Ben Hur – The Musical

Ben Hur – The Musical

Directed by Amick Byram

Book by Chip Hand

Music and Lyrics by Paul Johnson and Roland Owen

Starring Robert Patteri, Stephen Jones, Cassie LaRocca

Trapped in a tuneless musical, boyhood friends Judah Ben-Hur (Patteri) and Messala (Jones) swear eternal fealty to one another. Duty pulls them apart, one to lead Jerusalem’s wealthiest family, the other to the Roman Army fast track. Military bureaucracy clashes with Jewish hegemony when they meet 15 years later as Rome subdues the feisty Hebrews. Judah ends up a galley slave, while Messala opens an Italian Mafia franchise in Jerusalem. In this non-gripping adventure, Judah’s Sea Escape lands him as top chariot coach of the Empire, racing Messala for revenge and a huge slug of cash. Vengeance is mine, sayeth Judah Ben-Hur, running his ex-buddy into turn 3 of this bizarre Disney animatronic chariot race. Meanwhile, Judah’s mom and sister catch leprosy, probably from a Roman toilet seat. Oy Vey! What to do? Jesus shleps his cross to Golgatha. Divine omniscience limits his spoken words to a single “thank you.” If you slept though Sunday School, you won’t find out what he did to annoy the Romans in this show. Deus Ex Machina, Judah remembers Jesus cures leprosy in his spare time, and catches him at that awkward moment when they crucify him, hoping for one last miracle. Leprosy cured, but not even Christ Himself can raise this musical corpse from the grave. One last sappy ballad, and exit stage left.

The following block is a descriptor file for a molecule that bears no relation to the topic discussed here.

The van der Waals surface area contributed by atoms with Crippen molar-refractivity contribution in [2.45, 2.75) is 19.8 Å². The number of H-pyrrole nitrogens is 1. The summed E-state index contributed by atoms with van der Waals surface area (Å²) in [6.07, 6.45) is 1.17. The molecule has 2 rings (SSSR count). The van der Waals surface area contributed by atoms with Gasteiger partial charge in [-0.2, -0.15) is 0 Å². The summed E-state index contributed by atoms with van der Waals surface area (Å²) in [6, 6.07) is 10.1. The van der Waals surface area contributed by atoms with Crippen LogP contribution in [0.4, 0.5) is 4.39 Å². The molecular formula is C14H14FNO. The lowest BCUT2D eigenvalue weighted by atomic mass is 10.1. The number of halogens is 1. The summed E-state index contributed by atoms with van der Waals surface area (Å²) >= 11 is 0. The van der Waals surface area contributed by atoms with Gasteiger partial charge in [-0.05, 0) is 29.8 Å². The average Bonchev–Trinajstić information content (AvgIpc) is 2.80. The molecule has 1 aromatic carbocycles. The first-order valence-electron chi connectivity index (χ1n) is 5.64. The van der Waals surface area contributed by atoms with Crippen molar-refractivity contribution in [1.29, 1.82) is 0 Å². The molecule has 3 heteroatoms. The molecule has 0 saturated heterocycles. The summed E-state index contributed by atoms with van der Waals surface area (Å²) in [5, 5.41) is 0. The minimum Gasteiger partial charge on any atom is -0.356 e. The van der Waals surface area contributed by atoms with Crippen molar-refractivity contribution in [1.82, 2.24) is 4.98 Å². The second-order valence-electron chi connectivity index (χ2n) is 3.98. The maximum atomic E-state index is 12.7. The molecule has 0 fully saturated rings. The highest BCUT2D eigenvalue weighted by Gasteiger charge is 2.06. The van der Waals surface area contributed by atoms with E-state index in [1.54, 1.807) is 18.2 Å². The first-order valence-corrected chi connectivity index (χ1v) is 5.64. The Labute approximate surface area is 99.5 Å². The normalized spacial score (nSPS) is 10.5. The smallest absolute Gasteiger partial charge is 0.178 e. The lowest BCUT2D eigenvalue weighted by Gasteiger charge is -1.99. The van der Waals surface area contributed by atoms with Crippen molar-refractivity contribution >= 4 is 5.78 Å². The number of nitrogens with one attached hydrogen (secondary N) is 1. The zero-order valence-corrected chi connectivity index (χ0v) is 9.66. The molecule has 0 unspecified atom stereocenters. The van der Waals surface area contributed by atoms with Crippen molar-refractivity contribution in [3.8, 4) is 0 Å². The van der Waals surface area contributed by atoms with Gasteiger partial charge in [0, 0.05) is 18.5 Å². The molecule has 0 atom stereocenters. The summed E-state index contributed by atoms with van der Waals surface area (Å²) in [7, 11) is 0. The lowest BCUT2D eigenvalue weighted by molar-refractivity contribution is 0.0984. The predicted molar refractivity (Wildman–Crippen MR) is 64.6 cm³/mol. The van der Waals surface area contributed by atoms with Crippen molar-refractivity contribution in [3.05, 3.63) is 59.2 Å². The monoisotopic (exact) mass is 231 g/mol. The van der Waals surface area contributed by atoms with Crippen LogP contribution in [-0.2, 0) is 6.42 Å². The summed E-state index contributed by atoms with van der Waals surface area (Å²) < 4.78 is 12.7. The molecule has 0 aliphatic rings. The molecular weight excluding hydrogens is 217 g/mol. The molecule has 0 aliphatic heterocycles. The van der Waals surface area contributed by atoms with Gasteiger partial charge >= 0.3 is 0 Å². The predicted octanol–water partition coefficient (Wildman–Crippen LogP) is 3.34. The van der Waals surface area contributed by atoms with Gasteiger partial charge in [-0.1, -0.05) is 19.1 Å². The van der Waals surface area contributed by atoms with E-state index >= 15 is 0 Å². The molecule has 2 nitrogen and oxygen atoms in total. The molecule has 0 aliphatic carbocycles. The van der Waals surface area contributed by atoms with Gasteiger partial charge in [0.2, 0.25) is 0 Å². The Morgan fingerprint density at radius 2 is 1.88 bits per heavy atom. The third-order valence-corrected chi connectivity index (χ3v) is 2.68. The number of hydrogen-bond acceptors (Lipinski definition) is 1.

Strong, competent vocal work, stunning sets, superb lighting, and music fail to redeem this vaguely religious experience from the eternal damnation of no dramatic climax. Will Judah race for revenge against Messala, or will he forgive and forget as Esther (LaRocca) begs? Will Messala forgive Judah for a crippling accident, even though no one was wearing a seat belt? Can the camel embarrass the stage manager? And exactly what part of the Torah prohibits chariot racing, anyway? These question flit across our minds as we hope for at least one memorable song. No such luck.

For a production with a strong religious basis, there was no attempt to explain the motivations or actions in terms of faith or belief. Some details of the Jewish faith were muddled or stereotypical, and anyone not familiar with Judeo-Christian beliefs stayed that way. The sum effect was that of a high school production performed by a really competent cast on a really big budget. If you gave this troupe a decent script, they could make magic. As it stands, they don’t make bupkas.

Leave a Comment

Your email address will not be published. Required fields are marked with *

Cancel reply

Recently on Ink 19...

From the Archives